__ TO 437 SP Juan Berenguer TOR

RP Larry Rothschild

RP Dave Gumpert

Minor Leaguers
__ TO 504 MN Rick Peters DET

__ DO 29 MG Sparky Anderson DET


  1. I think you're right, to a degree. It seems as though kids today don't collect cards the way that I did when I was younger. Still, I know some young kids who collected heavily for 2-3 years, which corresponds closely with my prime of collecting, and my dad's prime etc...

    As for me, I have a card blog at the ripe old age of 25, after taking a collecting break from about 1994-2006.

    I'm not so sure that MLB is in trouble, per se. But rather that MLB is attracting kids through things other than cards. There is also a big difference between consuming sport and playing sport, and that the wrestlers and soccer players now, my grow into the baseball watchers of the future.

    My sense is that everybody needs a catalyst--a passionate parent, a great experience, a memory, or even a really cool baseball card. Before you know it they'll be fans for life.

  2. I just love this series you're doin for the teams.

    Anyway, yeah, I'm a pretty young card blogger, being 36. I realized that a few months ago, that everybody doin' this is either my age or older. I collected from '82-'85, and about half the '86 set, so I quit when I was 12.

    When I began, the cards could still be bought down at my local convient store and at gas stations and other places... for just 36 cents! (which is about 85 cents in 2010 according to the inflation calculator)

    BTW, you just made me feel fortunate to have grown up in the Yankees/Mets market... so I got to see both leagues on any given day of the week.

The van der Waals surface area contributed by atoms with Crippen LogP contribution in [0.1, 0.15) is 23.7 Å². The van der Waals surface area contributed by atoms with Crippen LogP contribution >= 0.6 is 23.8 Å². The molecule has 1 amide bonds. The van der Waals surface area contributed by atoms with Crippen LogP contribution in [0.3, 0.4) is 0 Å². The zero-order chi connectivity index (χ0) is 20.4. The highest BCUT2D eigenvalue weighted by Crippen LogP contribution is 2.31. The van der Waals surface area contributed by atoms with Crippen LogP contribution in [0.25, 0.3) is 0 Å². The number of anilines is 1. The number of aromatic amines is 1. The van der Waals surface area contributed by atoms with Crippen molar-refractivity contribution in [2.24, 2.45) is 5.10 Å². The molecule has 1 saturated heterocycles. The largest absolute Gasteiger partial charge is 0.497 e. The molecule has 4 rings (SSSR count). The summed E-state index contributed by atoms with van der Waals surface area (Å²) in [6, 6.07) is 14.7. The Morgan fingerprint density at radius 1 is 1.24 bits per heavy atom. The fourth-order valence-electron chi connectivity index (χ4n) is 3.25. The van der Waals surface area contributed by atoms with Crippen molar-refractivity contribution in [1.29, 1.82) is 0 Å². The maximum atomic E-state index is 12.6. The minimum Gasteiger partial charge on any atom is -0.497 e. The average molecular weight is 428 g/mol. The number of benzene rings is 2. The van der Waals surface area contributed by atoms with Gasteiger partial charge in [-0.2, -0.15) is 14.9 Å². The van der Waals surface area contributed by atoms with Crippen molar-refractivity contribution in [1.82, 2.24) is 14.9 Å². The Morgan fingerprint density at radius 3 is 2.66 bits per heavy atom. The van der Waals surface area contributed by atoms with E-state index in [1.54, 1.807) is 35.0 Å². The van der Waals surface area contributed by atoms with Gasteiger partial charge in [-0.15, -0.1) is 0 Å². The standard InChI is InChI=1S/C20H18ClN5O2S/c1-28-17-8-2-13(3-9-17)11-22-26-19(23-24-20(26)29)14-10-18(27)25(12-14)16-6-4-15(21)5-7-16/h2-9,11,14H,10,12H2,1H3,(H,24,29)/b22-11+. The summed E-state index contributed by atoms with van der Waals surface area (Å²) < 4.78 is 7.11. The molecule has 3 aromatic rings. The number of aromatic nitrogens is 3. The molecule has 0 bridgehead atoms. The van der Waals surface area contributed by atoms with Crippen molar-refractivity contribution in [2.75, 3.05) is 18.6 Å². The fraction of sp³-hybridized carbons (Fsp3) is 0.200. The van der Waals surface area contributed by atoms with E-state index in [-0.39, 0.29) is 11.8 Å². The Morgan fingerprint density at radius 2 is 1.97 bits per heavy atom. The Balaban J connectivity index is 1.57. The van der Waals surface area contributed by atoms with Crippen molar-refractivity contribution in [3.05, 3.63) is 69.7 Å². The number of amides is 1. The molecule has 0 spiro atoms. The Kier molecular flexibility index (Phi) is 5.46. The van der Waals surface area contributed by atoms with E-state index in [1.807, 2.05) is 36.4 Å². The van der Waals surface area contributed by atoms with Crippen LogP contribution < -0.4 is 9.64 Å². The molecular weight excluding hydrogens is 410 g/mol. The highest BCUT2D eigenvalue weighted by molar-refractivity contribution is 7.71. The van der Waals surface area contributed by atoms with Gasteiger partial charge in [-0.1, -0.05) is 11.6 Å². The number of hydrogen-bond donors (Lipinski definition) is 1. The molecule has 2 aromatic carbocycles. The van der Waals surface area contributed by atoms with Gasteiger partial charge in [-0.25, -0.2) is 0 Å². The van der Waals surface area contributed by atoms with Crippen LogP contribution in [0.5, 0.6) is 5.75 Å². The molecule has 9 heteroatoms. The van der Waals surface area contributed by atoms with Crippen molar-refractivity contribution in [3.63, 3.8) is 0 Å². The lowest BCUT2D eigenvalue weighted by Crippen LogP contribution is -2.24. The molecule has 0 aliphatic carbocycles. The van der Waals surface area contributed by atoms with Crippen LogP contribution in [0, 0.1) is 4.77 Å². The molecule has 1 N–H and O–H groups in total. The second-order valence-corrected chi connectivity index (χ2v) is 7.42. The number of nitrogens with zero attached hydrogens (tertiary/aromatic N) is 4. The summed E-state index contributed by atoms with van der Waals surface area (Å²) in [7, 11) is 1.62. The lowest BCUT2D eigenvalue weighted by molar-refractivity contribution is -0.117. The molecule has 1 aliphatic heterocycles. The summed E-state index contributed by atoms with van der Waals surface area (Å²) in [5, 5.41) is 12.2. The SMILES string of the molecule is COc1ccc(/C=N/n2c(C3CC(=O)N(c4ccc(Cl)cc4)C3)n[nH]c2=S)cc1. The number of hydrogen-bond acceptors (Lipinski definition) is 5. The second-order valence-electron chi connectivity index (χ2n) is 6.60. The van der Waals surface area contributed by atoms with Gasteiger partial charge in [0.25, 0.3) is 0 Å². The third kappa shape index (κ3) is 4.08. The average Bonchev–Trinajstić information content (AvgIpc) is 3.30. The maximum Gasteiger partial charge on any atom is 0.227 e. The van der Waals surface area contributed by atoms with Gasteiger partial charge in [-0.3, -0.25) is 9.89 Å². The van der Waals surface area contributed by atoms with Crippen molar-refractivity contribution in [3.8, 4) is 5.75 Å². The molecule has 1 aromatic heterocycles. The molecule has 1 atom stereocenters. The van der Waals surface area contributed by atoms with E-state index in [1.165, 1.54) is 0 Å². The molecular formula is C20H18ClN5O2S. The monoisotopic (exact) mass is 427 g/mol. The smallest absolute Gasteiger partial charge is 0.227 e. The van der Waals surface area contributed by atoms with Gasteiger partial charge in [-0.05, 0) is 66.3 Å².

3. There are quite a few card bloggers who are around 30 years of age and younger. I've read a lot of them reminiscing about 1997 Pinnacle, the Metal Universe cards, mid-1990s Finest, you name it. It surprised me, but I was quite pleased because they have the same affection for those cards as I do '70s and '80s cards.

    Kids today may not consume baseball the way we did, but they do consume baseball. I see young baseball fans all the time. But they're not necessarily card collectors.

  4. Some good points by all...I am probably generalizing a bit based on a small sample size of the two kids in my house.

    My day job is as an architect and community planner and the author of the 1982 Topps Blog (sorry, not sure of your name) hit something on the head here that is never mentioned when these conversations come up about baseball card collecting. These local corner grocery stores just no longer exist in 2010. These have all been replaced by larger Supermarkets of the Wal-Mart variety, and because they are only accessible by automobile, kids probably don't have access to buy packs at a store they walk by on the way to school.